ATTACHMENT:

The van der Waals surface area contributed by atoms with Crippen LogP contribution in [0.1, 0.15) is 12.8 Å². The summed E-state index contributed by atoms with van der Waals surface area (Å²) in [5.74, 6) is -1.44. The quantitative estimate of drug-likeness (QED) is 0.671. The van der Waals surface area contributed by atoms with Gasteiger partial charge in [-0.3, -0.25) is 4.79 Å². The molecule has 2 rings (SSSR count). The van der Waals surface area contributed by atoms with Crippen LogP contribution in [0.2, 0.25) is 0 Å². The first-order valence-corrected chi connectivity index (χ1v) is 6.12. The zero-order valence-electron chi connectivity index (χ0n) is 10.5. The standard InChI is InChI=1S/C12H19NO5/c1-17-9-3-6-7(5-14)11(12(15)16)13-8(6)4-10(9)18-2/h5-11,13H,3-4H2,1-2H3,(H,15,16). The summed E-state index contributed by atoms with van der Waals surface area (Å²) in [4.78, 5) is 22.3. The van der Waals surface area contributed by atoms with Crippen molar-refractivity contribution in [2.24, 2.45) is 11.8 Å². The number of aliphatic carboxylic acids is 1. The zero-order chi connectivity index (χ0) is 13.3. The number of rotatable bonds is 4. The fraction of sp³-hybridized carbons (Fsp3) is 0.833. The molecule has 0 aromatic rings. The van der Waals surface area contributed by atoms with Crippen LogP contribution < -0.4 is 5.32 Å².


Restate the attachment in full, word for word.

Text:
The van der Waals surface area contributed by atoms with Crippen LogP contribution in [0.1, 0.15) is 12.8 Å². The summed E-state index contributed by atoms with van der Waals surface area (Å²) in [5.74, 6) is -1.44. The quantitative estimate of drug-likeness (QED) is 0.671. The van der Waals surface area contributed by atoms with Gasteiger partial charge in [-0.3, -0.25) is 4.79 Å². The molecule has 2 rings (SSSR count). The van der Waals surface area contributed by atoms with Crippen LogP contribution in [0.2, 0.25) is 0 Å². The first-order valence-corrected chi connectivity index (χ1v) is 6.12. The zero-order valence-electron chi connectivity index (χ0n) is 10.5. The standard InChI is InChI=1S/C12H19NO5/c1-17-9-3-6-7(5-14)11(12(15)16)13-8(6)4-10(9)18-2/h5-11,13H,3-4H2,1-2H3,(H,15,16). The summed E-state index contributed by atoms with van der Waals surface area (Å²) in [4.78, 5) is 22.3. The van der Waals surface area contributed by atoms with Crippen molar-refractivity contribution in [2.24, 2.45) is 11.8 Å². The number of aliphatic carboxylic acids is 1. The zero-order chi connectivity index (χ0) is 13.3. The number of rotatable bonds is 4. The fraction of sp³-hybridized carbons (Fsp3) is 0.833. The molecule has 0 aromatic rings. The van der Waals surface area contributed by atoms with Crippen LogP contribution < -0.4 is 5.32 Å².